Saint John tax preparer Sarah Werner says eliminating the provincial credits will raise costs for the average full-time university student in New Brunswick next year by $925. That will be the single largest jump in the price of higher education in New Brunswick since Statistics Canada began tracking costs nearly 40 years ago.
'I'll tell you who really gets burnt — part-time students.' - Sarah Werner, tax preparer
And although 7,100 low income full time students attending university and community college will receive much more in new TAB benefits to compensate for that increase, the tax change will be a straight loss to about 36,000 other post secondary education students, some who are from low income families themselves.
"I'll tell you who really gets burnt — part-time students," said Werner.
"Right now they're getting credits they can claim and those are going to go away and they're not going to be replaced by anything."
That's also what is happening with students attending private career colleges.
TAB demand expected to grow
The Gallant government does not dispute that it has been cutting much more from student aid than it has been replacing but says that is because it expects demand for the TAB program to grow and because it wants to be able to fund other, as-yet-undeveloped student aid programs in the future.
"Savings from the elimination of the tuition tax rebate were re-purposed to allow for the Tuition Access Bursary … Savings from the tuition and education tax credit will also contribute to funding this bursary,", said Post Secondary Education spokeswoman Molly Cormier in an email to CBC News.
"Government expects the Tuition Access Bursary program to grow in future years as more students access post-secondary education … Savings from the tax credits will help fund student financial programs going forward as we continue to review all options for student financial assistance."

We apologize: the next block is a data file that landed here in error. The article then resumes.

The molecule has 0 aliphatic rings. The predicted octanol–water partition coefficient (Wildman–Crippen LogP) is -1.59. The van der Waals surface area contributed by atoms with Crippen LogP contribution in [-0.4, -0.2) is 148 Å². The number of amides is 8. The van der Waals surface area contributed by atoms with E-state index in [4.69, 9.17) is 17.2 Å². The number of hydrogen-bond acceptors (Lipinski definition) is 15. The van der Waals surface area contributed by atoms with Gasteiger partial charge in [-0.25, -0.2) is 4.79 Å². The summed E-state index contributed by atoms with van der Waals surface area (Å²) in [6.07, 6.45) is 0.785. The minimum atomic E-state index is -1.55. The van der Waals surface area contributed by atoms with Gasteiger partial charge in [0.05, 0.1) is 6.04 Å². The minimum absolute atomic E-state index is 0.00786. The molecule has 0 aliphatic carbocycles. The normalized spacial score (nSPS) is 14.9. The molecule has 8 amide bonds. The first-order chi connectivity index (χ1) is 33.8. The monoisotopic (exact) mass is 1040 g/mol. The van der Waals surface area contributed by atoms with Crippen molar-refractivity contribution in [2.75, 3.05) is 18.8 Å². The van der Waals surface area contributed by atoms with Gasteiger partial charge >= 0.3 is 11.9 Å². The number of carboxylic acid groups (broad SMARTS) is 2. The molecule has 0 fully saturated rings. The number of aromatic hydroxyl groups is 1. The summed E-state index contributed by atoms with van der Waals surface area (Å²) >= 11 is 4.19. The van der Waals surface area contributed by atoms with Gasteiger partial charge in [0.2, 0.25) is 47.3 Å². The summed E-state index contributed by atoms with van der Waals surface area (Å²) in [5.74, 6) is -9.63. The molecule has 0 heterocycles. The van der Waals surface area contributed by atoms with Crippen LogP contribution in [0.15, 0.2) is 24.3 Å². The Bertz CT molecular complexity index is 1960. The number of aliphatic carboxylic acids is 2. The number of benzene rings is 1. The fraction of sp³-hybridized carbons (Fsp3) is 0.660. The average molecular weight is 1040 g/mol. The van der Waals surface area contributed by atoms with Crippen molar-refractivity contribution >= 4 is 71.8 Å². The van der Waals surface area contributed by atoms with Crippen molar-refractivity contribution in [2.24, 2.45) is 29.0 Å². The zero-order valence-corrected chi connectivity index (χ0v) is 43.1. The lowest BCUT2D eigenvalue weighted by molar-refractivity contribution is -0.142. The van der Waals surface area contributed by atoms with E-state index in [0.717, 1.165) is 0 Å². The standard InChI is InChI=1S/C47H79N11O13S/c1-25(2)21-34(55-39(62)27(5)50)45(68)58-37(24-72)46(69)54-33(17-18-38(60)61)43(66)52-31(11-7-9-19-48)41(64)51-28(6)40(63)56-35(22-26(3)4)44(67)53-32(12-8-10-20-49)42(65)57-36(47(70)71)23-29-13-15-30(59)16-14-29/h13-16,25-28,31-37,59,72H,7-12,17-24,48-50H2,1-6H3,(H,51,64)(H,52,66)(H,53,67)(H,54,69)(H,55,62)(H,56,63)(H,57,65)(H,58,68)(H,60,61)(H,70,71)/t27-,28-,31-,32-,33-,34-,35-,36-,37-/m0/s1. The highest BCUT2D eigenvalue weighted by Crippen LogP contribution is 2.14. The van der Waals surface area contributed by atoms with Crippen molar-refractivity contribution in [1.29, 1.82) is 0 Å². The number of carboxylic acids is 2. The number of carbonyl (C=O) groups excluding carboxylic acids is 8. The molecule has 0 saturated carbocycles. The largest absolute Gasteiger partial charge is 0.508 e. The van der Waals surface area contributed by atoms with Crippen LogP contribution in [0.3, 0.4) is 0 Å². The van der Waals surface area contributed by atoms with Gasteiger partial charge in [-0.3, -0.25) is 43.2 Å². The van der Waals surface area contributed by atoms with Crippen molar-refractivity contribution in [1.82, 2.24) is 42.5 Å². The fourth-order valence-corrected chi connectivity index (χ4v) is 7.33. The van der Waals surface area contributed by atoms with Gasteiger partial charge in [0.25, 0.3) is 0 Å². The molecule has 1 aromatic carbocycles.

Phase-out of grants suggested
But Usher says to him the changes do not appear to have been fully thought out and recommends at the very least government invest more money to expand the TAB program to help more than just 7,100 students.
'There's going to be a lot of people in the loser category.' - Alex Usher, president Higher Education Strategy Associates
He says as currently constructed TAB will pay full benefits to students from families with $60,000 in income, but no benefits if that income is $1 more. He suggests phasing grants out gradually instead, by extending partial and steadily declining benefits to families that make more than $60,000 like Ontario has done.
"They [New Brunswick] didn't use all that extra money to create a phase out. They could have but they chose not to," said Usher.
"There's going to be a lot of people in the loser category and that's why I don't understand why you wouldn't do the phase out."
"A lot of this is about politics and packaging. Free tuition got a lot of good play in Ontario for Premier Wynne so I suspect that's part of the thinking there. There's no reason to do it this quickly."